Which Assets Should You Spend First in Retirement?

Dr. Jim Dahle, on the other hand, read a book on the subject and created an excellent critique full of caveats and what-ifs.

As I’ve inched closer and closer to my own early retirement, I’ve thought a lot more about how this is going to look. I shared my drawdown strategy a while back and recently talked about the epochs of early retirement and the monies available in them.

Today’s post fills in the gaps, discussing additional potential sources of spending money, including pensions, annuities, and cash value life insurance. This post originally appeared at The White Coat Investor.

Which Assets Should You Spend First in Retirement?

 

In his elegant book, Retire Secure!, James Lange, JD, CPA, argues strongly for a specific spending order of your assets. His recommended order is this:

James Lange’s Recommended Spending Order of Assets in Retirement

 

#1 After-Tax Assets Generated by Income Sources

 

  • Pension distributions
  • Interest
  • Dividends
  • Capital gains distributions from your mutual funds or generated by mandatory activities like rebalancing
  • Social Security
  • Any required minimum distributions (RMD) from tax-deferred accounts or Roth 401(k)s.
  • Rent from investment real estate
  • “Retirement job” income

 

#2 After-Tax Assets

 

Lange wisely advises you to liquidate your assets with a loss first, then assets with minimal gain, and finally assets with significant gains.

 

#3 Tax-Deferred Assets

 

This includes your 401(k) and IRA. We’re talking about withdrawals above and beyond your RMDs.

 

#4 Tax-Free Assets

 

This includes withdrawals from your Roth IRA and any withdrawals above and beyond the RMD in your Roth 401(k).

While I agree with his general sentiment, I don’t think this is nearly as hard and fast a rule as he makes it out to be for a number of reasons. There are so many exceptions to this rule of thumb, that I’m not even sure it ought to be a rule of thumb. I was also disappointed that he didn’t address when to borrow from any permanent life insurance policies or annuities you may have been suckered into buying. I’d like to try to fill in the gaps with this post.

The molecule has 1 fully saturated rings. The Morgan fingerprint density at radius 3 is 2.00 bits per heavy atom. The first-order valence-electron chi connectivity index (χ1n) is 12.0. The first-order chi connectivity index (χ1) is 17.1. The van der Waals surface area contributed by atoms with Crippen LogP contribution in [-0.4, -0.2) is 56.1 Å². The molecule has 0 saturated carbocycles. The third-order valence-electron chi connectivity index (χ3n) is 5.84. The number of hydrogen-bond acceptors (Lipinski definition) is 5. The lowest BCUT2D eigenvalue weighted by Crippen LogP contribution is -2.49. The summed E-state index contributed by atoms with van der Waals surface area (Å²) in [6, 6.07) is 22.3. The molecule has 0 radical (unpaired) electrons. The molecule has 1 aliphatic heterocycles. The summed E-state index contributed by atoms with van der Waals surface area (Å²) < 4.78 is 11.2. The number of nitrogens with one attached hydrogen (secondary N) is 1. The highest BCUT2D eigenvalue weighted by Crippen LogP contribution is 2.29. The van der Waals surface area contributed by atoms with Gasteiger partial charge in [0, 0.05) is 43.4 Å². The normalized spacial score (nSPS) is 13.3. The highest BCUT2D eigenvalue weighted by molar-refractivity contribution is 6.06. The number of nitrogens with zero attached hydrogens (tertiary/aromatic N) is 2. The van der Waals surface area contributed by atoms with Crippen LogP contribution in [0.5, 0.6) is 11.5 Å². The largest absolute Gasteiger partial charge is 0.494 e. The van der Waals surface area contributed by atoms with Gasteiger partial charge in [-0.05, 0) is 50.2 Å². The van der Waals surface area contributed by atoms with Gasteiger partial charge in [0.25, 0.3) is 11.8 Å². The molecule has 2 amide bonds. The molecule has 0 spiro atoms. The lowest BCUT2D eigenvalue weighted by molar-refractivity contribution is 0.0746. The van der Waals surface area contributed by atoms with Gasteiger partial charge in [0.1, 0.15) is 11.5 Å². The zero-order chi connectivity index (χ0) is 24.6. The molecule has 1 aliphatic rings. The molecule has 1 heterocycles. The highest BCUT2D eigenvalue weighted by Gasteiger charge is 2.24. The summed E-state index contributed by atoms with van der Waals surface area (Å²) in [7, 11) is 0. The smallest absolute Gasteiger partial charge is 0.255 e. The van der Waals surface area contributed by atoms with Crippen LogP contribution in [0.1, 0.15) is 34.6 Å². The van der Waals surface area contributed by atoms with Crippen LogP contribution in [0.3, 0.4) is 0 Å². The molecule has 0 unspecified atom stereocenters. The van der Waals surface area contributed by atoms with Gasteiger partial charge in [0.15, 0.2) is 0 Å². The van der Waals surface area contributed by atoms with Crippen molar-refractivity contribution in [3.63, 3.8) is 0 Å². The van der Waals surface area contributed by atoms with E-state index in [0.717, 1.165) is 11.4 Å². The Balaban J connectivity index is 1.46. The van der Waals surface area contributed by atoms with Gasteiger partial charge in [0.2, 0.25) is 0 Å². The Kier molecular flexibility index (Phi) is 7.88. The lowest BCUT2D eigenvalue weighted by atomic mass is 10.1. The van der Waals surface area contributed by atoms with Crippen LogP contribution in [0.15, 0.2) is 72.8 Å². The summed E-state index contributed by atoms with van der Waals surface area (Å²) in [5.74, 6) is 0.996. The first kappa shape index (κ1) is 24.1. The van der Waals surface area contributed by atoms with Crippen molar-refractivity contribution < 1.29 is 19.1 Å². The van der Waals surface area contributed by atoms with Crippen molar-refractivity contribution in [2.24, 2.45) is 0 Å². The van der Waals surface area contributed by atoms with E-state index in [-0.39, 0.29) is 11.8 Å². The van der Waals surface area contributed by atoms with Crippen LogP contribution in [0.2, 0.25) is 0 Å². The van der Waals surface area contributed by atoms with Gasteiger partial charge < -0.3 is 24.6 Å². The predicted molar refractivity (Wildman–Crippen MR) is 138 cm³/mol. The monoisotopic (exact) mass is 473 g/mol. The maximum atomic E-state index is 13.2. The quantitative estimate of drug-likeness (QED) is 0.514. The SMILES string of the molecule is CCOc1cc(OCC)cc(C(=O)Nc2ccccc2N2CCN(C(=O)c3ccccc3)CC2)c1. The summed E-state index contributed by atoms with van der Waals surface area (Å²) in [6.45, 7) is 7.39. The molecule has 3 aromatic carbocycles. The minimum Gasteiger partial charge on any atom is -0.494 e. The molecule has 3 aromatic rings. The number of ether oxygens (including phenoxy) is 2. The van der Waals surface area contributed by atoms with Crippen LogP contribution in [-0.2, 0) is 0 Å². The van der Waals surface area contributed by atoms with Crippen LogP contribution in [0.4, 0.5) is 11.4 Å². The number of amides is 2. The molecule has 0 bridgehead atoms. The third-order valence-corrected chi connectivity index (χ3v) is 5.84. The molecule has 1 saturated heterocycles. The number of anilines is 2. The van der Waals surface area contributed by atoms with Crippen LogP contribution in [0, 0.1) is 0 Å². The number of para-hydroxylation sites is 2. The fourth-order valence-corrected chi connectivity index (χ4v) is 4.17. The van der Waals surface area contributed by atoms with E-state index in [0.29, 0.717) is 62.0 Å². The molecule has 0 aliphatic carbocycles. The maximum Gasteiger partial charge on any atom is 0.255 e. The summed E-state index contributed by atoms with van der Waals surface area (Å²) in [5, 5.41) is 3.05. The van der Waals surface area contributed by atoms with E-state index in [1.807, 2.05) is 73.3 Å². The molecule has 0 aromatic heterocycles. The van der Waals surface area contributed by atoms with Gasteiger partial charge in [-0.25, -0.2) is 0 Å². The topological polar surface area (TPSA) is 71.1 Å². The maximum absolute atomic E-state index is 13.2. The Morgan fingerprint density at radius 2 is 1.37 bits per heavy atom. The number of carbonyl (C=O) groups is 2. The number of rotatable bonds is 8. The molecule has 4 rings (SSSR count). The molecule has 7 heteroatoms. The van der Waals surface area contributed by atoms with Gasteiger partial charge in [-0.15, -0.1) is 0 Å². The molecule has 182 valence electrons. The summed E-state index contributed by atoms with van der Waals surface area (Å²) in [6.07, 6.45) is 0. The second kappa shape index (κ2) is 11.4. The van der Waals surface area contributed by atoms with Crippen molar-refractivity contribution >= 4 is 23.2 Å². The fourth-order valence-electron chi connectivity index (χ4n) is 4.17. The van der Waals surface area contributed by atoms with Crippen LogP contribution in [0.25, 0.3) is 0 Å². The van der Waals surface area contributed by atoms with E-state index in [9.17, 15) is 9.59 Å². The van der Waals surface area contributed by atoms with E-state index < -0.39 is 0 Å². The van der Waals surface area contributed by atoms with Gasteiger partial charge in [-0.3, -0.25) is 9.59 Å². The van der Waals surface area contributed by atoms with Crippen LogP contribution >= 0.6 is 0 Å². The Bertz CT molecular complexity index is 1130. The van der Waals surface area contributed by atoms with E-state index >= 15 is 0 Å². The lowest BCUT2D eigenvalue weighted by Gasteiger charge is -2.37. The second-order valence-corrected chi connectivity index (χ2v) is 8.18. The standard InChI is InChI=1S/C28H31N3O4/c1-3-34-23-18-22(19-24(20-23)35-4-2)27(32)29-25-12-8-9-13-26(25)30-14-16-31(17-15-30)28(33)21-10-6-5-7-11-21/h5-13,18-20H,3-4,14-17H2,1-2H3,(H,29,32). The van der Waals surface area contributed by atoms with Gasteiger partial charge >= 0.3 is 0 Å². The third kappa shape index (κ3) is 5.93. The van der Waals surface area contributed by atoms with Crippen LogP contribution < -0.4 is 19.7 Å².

Obviously, Spend Income First

 

His first rule, that you should spend your income first, is obviously true. I can think of no exceptions to this. Even if you have taxable account investment losses, you probably ought to spend your income and just tax loss harvest the losing investments.

 

8 Exceptions to Lange’s Order of Spending

 

Exception #1 Don’t Generate Unnecessary Capital Gains On Your Death Bed

 

Mr. Lange’s second rule, to always spend your taxable assets before your tax-deferred assets, has several exceptions to it. The general rule exists because the longer you wait to pay taxes, the more time the investment spends in a tax-protected account, boosting its growth (and asset protection in most states.)

The first exception to the general rule is that if you are on your death bed with low basis taxable assets. According to the rule of thumb, you should spend that money instead of raiding a traditional IRA. However, that IRA is going to get taxed at some point, whereas those taxable assets get a step-up in basis at death. Better to pay a tax that must be paid eventually, than to pay one, even at a lower rate, that can be avoided altogether.

 

Exception #2 Beware the SEPP Penalty

 

The second exception is if you are in a Substantially Equal Periodic Payments program. This is when you want to raid your retirement accounts before age 59 1/2 without paying the 10% withdrawal penalty.

Once you start the program, you have to take out the payment every year until you turn 59 1/2 or you will pay an unnecessary penalty. Although it is possible that decades of compounding in a tax protected account will make up for that penalty, that seems unlikely to me for someone who is already into their retirement accounts in their 50s.

 

Exception #3 Donating Appreciated Shares

 

The third exception is when you have a good reason to have a taxable account. One of these is donating appreciated shares to charity. No sense in paying a tax that you can avoid altogether.

 

 

Exception #4 Don’t Pay Estate Taxes on the Government’s Portion of your IRA

 

The fourth exception involves those who actually have an estate tax problem (estate larger than the Federal exemption of $11.4 Million ($22.8Million Married), or in a state with a lower exemption). If you have an estate tax problem, it is helpful to have some taxable money to use to pay the estate taxes without having to pay both estate taxes and income taxes at the same time.

Although that is a relatively weak argument by itself, if you are over the estate tax exemption this can have a dramatic effect. Remember, tax-deferred money belongs to both you and the government. Wouldn’t it suck to pay estate taxes on the government’s portion of the money?

A great way to reduce your estate is to take money out of your retirement account, gift it to an irrevocable trust, and buy permanent life insurance with it. Now you’re not paying estate tax on either the government’s portion of your IRA, or on the amount you gifted to the trust. Plus, neither the trust nor its eventual beneficiaries have to pay any income tax on life insurance.